Supporters of rock dust believe that the use of rock dust can help stablise climate change. The theory goes thus: when glaciers move across the earth they leave a huge deposit of minerals (rock dust) providing for nutrients on which plant life can thrive for the next interglacial period (approximately 10,000) years. Volcanoes perform this role in areas where glaciation does not reach.
As we reach the end of the interglacial period the minerals have mainly left the soil, in our case at an increase rate due to our industrial agriculture and land management. As these minerals leave the soil, plant life decreases and carbon is released. The increased carbon acts as a signal to the planet that minerals are needed. The Earth then goes through a glacier period to replace those nutrients.
Initial studies6 indicate the spreading rock dust can help bind up atmospheric carbon in the soil. If this can be validated further it could be a practical action people can undertake to stablise climate change. Although spreading rock dust on soil could play a part in climate stabilisation, I believe it is one part in a whole series of solutions which needs to be adopted.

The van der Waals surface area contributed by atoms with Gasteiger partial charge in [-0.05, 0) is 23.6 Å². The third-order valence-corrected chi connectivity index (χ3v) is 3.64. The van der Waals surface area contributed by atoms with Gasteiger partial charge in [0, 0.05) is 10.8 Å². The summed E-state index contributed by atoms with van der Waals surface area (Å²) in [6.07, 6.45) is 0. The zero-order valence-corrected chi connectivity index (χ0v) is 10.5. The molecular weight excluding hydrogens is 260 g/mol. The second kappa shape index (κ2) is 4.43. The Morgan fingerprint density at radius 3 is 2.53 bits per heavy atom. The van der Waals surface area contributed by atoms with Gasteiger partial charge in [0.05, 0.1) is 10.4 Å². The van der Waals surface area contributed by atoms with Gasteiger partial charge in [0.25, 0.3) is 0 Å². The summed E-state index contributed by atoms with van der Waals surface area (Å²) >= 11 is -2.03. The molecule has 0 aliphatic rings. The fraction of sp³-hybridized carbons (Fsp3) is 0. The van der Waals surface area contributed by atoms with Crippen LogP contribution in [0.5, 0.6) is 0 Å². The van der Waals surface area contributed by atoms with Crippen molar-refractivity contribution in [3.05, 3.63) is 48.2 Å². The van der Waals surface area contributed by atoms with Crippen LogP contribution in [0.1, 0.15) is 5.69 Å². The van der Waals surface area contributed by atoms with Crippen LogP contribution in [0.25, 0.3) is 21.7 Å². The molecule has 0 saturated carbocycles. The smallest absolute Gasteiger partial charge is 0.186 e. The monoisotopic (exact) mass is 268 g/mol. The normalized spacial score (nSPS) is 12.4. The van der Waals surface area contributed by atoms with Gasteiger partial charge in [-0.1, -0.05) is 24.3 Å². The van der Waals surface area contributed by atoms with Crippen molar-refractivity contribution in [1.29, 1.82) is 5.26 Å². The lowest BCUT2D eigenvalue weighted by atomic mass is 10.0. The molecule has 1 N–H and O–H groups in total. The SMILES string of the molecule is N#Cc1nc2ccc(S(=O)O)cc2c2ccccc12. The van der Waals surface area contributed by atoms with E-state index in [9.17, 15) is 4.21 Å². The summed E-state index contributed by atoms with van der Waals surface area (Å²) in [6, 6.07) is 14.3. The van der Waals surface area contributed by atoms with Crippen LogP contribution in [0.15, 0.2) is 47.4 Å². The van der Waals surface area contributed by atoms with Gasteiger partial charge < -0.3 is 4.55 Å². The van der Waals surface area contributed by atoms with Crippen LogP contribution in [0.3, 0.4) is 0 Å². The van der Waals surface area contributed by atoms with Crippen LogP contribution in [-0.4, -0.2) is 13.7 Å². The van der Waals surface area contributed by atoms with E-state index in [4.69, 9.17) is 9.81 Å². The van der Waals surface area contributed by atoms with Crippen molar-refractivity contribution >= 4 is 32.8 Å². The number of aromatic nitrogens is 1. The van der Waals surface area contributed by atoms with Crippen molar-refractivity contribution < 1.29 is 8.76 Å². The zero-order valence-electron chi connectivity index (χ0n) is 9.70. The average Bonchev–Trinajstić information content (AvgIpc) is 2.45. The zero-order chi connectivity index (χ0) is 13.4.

The Future of Food?
There are numerous studies which show how crops grown in rock dust are healthier, hardier and produce more than ones without. A recent thesis on the use of granite dust in Denmark found that: ‘rock dust (65.5% granite) increased plant growth in both soil types, compared to control, and this effect is significant at 6.7%. “The thesis concludes that rock dusts are indeed useful as fertilizer and that it has potential in Danish agriculture.”7 Another report this year8 in Malaysia has shown that crops grown with rock dust and EM (effective micro-organisms) show a 400% increase in yield.
In March 2005, I had the opportunity to work at the SEER Centre in Scotland. Founders Cammy and Moira Thomson have dedicated their lives to spreading the word about the wonders of rock dust. And wonders they are: the crops I saw were amazing, healthy and vigorous with a ‘full’ taste that you cannot find on a supermarket shelf.
One of Rab Leiper’s large and healthy cabbages.
Rock Dust Around the World
I learned in December that Grimmway farms, the largest organic farm in the United States have remineralised their whole acreage due to the positive results from crop trials.
While writing this article a book by Graham Harvey entitled We Want Real Food9 was published. The second chapter is all about SEER and the importance of remineralisation. Hopefully with information such as this, people will begin to make more informed decisions about what kind of food they consume. Just as animals eat certain clays to replace lost trace elements, our taste buds let us known the difference between cardboard carrots and real food, grown with care and bursting with flavor.